Arrow of Brahma

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The Arrow of Brahma is from Hindu writings. It is also an implement in a ritual of the Theravada Buddhists.

Hindu History[edit]

In Hindu History, the god Rama (Ramachandra) faced the demon king of Sri-Lanka, Ravana. Rama shot arrows and knocked off each of Ravana's ten heads, but new ones grew immediately. The new heads doubled Ravana's strength. Finally, Rama fired the arrow of Brahma that had been imparted to him by Agastya, a sage and heavenly historian, while Rama, Sita, and Lakshmana were exiled in Dandaka Forest. The arrow of Brahma burst Ravana's navel which contained the elixer, and returned to Rama's quiver. Ravana was destroyed and Rama was able to return home in victory.

Appearance[edit]

The arrow of Brahma that Rama shot had feathers of winds. The points were sun and flames. The shaft was Mount Meru, the hub of the universe and where Brahma lived.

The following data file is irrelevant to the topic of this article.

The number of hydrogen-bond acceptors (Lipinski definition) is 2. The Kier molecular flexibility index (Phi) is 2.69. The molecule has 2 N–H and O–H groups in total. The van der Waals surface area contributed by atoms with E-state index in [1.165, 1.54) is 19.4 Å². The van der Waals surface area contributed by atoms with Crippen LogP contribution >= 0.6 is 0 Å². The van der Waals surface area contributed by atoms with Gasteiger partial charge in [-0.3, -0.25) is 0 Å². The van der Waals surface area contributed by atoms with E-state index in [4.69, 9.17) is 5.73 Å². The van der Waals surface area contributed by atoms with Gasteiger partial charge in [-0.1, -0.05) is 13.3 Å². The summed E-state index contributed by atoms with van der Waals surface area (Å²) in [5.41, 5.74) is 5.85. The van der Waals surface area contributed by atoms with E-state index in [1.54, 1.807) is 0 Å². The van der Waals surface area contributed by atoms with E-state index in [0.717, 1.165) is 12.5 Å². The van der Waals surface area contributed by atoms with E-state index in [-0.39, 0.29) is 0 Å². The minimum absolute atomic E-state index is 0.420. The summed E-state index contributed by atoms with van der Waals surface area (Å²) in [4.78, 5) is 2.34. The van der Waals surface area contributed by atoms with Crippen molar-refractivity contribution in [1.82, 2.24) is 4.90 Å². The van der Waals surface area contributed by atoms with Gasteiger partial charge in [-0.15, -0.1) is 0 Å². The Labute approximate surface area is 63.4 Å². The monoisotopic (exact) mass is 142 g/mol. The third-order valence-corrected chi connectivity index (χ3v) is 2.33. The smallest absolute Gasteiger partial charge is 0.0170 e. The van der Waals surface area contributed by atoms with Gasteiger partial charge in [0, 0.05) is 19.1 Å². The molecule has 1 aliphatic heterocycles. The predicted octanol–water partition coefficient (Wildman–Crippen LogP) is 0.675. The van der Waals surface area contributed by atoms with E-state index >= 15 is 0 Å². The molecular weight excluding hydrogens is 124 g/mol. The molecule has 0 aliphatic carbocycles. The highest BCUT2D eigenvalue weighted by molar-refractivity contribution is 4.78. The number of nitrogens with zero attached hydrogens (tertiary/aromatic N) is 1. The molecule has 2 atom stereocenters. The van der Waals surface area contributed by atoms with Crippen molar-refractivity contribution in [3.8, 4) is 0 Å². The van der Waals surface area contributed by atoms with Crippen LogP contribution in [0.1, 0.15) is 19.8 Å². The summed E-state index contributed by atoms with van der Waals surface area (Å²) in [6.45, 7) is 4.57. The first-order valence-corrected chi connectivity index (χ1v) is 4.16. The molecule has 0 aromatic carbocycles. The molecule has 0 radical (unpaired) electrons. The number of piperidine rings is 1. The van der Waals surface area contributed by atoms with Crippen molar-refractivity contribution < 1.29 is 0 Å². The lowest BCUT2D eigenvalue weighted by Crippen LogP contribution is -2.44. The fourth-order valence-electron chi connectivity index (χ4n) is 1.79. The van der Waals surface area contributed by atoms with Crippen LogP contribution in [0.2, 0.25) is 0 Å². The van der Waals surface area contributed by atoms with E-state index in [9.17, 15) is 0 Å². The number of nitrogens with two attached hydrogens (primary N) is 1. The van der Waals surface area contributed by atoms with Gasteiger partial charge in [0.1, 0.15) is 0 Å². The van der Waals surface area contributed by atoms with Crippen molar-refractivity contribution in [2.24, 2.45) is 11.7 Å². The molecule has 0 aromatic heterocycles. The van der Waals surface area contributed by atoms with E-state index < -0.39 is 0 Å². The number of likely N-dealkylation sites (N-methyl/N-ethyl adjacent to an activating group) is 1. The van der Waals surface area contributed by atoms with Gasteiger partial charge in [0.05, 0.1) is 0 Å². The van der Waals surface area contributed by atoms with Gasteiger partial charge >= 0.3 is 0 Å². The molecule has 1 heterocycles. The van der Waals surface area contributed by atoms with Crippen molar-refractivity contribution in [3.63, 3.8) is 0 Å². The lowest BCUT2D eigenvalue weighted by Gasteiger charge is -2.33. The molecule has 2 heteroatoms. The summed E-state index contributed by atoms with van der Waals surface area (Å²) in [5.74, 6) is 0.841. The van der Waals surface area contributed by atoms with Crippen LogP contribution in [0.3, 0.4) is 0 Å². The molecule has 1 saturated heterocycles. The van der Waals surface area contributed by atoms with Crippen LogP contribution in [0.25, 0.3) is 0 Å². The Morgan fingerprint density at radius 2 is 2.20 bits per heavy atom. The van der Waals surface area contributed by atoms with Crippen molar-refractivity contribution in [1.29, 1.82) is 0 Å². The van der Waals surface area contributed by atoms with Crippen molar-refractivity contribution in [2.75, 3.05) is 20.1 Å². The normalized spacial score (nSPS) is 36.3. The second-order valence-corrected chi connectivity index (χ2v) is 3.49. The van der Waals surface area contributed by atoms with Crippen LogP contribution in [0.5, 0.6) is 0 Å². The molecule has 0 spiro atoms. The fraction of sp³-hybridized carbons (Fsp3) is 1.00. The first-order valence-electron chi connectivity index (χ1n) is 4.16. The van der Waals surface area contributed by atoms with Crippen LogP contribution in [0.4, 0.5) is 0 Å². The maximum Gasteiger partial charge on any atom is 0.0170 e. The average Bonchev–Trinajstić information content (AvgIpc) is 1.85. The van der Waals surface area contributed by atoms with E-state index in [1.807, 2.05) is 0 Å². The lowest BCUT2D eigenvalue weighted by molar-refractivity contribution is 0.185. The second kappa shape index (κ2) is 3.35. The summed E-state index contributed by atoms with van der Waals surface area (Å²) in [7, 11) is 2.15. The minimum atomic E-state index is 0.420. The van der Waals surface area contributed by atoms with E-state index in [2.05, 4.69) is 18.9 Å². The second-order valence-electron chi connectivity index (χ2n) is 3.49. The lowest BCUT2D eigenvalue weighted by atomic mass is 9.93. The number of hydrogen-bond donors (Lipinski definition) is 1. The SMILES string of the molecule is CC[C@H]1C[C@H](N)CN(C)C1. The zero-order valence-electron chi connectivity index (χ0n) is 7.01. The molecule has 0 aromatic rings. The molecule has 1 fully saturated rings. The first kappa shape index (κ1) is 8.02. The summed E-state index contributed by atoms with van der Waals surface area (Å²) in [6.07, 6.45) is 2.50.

Role in the Yaktovil Ritual[edit]

The yaktovil is a lengthy, complex ritual that prevents malevolent, supernatural beings from overpowering patients. The ritual is performed by Theravada Buddhists in Sinhala communities in Sri Lanka. During the ritual, a straight branch with one end in the shape of an arrowhead referred to as the 'arrow of Brahma' is used as a ritual implement.

See also[edit]

Sources[edit]

  • "Rama". Retrieved 2008-02-25. CS1 maint: discouraged parameter (link)
  • "Agastya". Retrieved 2008-02-25. CS1 maint: discouraged parameter (link)
  • Reynolds, Frank; Carbine, Jason A. The Life of Buddhism, Life of Religion- Volume 1. Berkeley University of California Press.